I find it embarrassing when I talk to people (older or younger) in other parts of the country and I hear tales of woe. The economy is the ubiquitous lament and I hear horror stories of lay offs and cut backs and unlikely hopes for improvement. How's Key West? they ask. And I am forced to say, fine, and the truth is it makes me feel slightly embarrassed. How is it that Key West, among all destinations in the Sunshine State is seeing higher than ever tourist counts? It's true, Key West remains a prime draw, despite the fearsome recession/depression sweeping the planet.There is a lot of theorizing that goes into considerations for the whys and wherefores of Key West's success and my own belief is that as a destination Key West remains a great place to visit, the weather is mostly excellent and on top of those perennial draws Key West is also a safe reliable destination close enough to home with a touch of the exotic. Thus a habitual Caribbean traveler or a sun worshipper who might like the Seychelles can get some of that sunny beach pleasure here for a lot less money. Plus one can consider that for a Miami resident a car trip to Key West is a world away in less than a hundred and thirty miles. A weekend in Key West would cost a lot less than Madrid, or Rio or Cartagena de las Indias .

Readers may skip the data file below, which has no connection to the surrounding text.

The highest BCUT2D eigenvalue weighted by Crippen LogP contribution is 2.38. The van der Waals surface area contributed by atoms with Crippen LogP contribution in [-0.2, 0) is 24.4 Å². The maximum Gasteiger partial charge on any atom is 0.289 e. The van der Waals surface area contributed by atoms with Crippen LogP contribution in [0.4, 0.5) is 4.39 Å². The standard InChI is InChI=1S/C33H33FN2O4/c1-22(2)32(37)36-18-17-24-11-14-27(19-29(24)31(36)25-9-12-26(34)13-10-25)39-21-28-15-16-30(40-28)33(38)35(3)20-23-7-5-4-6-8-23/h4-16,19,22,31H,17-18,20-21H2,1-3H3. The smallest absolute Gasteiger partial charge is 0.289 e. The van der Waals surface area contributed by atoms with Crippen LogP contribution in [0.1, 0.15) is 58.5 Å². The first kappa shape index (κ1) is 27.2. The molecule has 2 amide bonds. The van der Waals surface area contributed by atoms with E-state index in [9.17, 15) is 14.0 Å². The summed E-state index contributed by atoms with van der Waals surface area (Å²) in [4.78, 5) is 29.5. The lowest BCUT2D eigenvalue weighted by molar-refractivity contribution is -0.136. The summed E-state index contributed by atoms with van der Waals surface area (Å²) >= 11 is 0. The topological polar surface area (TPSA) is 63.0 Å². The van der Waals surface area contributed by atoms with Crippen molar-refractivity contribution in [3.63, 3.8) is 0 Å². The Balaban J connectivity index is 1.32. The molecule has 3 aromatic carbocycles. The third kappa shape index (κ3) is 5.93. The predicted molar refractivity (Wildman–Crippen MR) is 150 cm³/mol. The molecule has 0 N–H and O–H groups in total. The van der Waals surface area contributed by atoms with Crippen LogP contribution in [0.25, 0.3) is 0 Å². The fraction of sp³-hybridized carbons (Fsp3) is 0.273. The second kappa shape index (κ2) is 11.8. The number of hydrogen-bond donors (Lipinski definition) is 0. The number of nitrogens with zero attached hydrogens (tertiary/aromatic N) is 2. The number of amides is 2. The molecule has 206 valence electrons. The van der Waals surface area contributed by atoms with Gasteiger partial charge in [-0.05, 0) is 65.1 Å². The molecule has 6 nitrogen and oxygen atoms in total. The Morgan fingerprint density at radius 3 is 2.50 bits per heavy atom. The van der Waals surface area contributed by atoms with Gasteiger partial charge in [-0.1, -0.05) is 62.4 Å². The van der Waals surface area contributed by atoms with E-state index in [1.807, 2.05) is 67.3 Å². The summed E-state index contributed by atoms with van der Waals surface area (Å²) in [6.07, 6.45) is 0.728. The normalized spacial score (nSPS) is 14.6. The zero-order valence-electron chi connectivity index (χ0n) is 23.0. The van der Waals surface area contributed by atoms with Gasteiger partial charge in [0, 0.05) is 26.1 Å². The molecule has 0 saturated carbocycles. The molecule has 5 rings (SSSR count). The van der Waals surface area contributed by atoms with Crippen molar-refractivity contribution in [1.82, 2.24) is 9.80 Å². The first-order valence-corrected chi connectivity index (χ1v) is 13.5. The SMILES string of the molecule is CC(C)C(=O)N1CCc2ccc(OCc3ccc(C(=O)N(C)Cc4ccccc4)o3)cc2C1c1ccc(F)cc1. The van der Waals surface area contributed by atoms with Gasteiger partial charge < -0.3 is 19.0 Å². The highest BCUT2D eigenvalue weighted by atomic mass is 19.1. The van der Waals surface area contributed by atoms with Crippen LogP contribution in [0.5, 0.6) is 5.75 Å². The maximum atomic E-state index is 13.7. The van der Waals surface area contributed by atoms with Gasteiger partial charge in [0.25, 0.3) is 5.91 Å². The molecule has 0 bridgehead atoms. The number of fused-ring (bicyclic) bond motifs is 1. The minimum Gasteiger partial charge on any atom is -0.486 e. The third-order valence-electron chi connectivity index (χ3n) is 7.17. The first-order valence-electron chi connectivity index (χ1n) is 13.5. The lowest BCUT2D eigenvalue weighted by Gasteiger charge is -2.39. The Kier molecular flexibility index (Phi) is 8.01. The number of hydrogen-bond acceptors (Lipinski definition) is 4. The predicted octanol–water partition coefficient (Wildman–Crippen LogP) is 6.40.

Whatever the reason they keep coming and bringing their money and Key West benefits from the attention. Which is not to say everything is perfect. Consider that had this recession followed a period of normal economic stability people would be feeling the pinch, but the last decade before the recession was a time of debt fueled boom so the depression today is a decided downer. There are homes in foreclosure and owned by the bank in these islands of course but not like the mainland. There are unemployed down here too, but many simply choose to leave the islands when they lose their jobs and go home to their families so statistics look unusually rosy. On the other hand Key West is a place that does have jobs, though housing remains exceptionally expensive, especially for renters. And the quality of places to rent isn't always great though frequently they are picturesque.The peculiarities of life in a small insular town at the end of a long peninsula aren't easy to explain to people who have never lived here and I frequently hear how other places are very similar. Not so, in my opinion. Key West's isolation makes life here an especially complicated dance. Consider something as simple as dating. I'm married so I hear the horror stories from those less settled than I, but the reality is obvious. A bad date can have a huge impact on a social life in a town where paths are constantly crossing. Isolated communities require particularly adept social behavior because if one violates the mores isolation and rejection is complete. You cannot simply drive thirty minutes to a new town, fresh bars and be a stranger in an unknown social scene. There is nowhere else to go and if a newcomer makes a faux pas the repercussions will be endless. I frequently note that Key West seems to reject some people and welcome others, apparently at random and in defiance of how much someone may think they want to live here.I feel lucky to live here, not least as the economy of our globally interconnected world crumbles. Contraction is the new social and economic order, not yet recognized by our leaders at large, and in Key West we seem to have a society uniquely adapted to our new circumstances. Social strata are poorly defined by status symbols here and a bicycle is as useful to a millionaire as to his residentially challenged neighbor. Key West's climate requires no heating oil, and vegetables grow in winter. It may be too hot sometimes for Cheyenne but for me endless sun and heat in an eternal summer is just what the doctor ordered. So, in conclusion, how is life in Key West? The answer is, if you have a job you like, a motorcycle to ride year round, a partner you can rely on, and a few friends, life is awesome. Surprisingly awesome in fact. I'd recommend it whether or not a recession were mowing down the municipalities Up North. As it is perhaps Brigadoon's biggest drawback is that the legend doesn't allow one to leave. Ever. I'm lucky that for the first time in my life I am happy to be stuck in a job, in a routine, in a town with a healthy budget and no awareness at all of the misery sweeping much of the rest of the world. Long may it last, and thank you very much for the two percent raise, city commissioners. I will endeavor to spend it locally, right here in Brigadoon.